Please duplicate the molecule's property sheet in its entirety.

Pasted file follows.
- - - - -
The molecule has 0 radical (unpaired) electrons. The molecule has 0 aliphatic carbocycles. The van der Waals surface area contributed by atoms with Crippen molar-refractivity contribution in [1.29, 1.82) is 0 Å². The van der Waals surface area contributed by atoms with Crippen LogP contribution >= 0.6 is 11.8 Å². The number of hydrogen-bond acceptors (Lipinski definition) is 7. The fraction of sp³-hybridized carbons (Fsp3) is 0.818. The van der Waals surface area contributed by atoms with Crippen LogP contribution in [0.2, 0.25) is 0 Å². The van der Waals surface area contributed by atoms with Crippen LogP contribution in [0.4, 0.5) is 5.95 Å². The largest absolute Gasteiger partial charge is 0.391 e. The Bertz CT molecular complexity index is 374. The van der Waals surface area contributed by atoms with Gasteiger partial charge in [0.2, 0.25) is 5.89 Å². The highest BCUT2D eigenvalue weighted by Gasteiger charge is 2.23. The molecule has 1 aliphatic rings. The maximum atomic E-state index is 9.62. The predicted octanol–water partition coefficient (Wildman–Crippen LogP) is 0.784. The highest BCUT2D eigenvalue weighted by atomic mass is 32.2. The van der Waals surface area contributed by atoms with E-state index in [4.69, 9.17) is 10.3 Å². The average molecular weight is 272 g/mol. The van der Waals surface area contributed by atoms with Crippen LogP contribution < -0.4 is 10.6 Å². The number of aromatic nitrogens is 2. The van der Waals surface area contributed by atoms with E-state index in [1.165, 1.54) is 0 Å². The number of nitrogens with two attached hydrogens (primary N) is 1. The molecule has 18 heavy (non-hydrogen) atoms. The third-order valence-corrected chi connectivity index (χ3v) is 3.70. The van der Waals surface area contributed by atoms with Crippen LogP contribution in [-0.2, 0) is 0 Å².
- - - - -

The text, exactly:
The molecule has 0 radical (unpaired) electrons. The molecule has 0 aliphatic carbocycles. The van der Waals surface area contributed by atoms with Crippen molar-refractivity contribution in [1.29, 1.82) is 0 Å². The van der Waals surface area contributed by atoms with Crippen LogP contribution >= 0.6 is 11.8 Å². The number of hydrogen-bond acceptors (Lipinski definition) is 7. The fraction of sp³-hybridized carbons (Fsp3) is 0.818. The van der Waals surface area contributed by atoms with Crippen LogP contribution in [0.2, 0.25) is 0 Å². The van der Waals surface area contributed by atoms with Crippen LogP contribution in [0.4, 0.5) is 5.95 Å². The largest absolute Gasteiger partial charge is 0.391 e. The Bertz CT molecular complexity index is 374. The van der Waals surface area contributed by atoms with Gasteiger partial charge in [0.2, 0.25) is 5.89 Å². The highest BCUT2D eigenvalue weighted by Gasteiger charge is 2.23. The molecule has 1 aliphatic rings. The maximum atomic E-state index is 9.62. The predicted octanol–water partition coefficient (Wildman–Crippen LogP) is 0.784. The highest BCUT2D eigenvalue weighted by atomic mass is 32.2. The van der Waals surface area contributed by atoms with E-state index in [4.69, 9.17) is 10.3 Å². The average molecular weight is 272 g/mol. The van der Waals surface area contributed by atoms with Crippen LogP contribution < -0.4 is 10.6 Å². The number of aromatic nitrogens is 2. The van der Waals surface area contributed by atoms with E-state index in [1.165, 1.54) is 0 Å². The number of nitrogens with two attached hydrogens (primary N) is 1. The molecule has 18 heavy (non-hydrogen) atoms. The third-order valence-corrected chi connectivity index (χ3v) is 3.70. The van der Waals surface area contributed by atoms with Crippen LogP contribution in [-0.2, 0) is 0 Å².